Objectives: Although pathology is a central discipline in medicine, many do not understand the role of pathologists and laboratory professionals. While there are efforts to educate the public, few focus on precollege students. Methods: To define a curriculum exposing high school students to major concepts in health and disease, while introducing them to professions that employ this knowledge. A semester-long class was designed to meet for 2-hour sessions semiweekly. Each session included a lecture given by a pathologist followed by group activities including hands-on gross or virtual laboratory experiences and clinical simulations. Content included epidemiology, biostatistics, and the critical evaluation of health-related articles in the popular press. Students were evaluated by examination, group assignments, and a capstone research project presentation. Results: Over 4 years (2011-2014), 114 of 122 students completed the course with a "B" or better. By course conclusion, students could articulate the link between tissue changes and clinical phenotypes. Surveys showed that 90%of students found the course appropriately challenging, 98% found the class appropriate for their learning style, and the teaching methods and course content received 99% approval. Conclusions: We present a pathology course geared toward high school students that taught the foundations of human disease that allowed students to fully understand and engage in the material. Students felt that the knowledge earned was valuable and helped them to understand human health as well as inform their future career choices. This course could serve as a model for public outreach programs and for secondary and postsecondary educators.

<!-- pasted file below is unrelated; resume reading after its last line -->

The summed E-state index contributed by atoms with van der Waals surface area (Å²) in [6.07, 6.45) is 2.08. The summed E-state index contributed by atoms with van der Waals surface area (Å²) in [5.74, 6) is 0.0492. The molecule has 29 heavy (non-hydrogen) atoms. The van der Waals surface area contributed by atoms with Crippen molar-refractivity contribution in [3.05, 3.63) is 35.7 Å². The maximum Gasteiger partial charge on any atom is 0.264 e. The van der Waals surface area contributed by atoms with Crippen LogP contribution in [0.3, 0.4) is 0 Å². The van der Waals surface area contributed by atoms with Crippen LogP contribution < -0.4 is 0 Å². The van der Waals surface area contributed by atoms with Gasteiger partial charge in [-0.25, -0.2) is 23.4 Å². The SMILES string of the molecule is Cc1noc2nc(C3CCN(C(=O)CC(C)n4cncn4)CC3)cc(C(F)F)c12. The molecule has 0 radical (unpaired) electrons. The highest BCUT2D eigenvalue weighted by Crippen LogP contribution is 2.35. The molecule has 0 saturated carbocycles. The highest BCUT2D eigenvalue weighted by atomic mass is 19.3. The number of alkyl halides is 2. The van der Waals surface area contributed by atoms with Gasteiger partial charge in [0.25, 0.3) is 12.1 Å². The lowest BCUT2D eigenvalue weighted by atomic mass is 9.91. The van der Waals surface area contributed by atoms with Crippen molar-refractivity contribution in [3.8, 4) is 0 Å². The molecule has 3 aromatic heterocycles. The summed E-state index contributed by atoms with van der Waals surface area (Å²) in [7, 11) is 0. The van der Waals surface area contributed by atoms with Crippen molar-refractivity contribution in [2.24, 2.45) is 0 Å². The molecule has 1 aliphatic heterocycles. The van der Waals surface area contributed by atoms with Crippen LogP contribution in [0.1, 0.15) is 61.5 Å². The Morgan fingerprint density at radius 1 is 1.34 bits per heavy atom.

ASJC Scopus subject areas
- Pathology and Forensic Medicine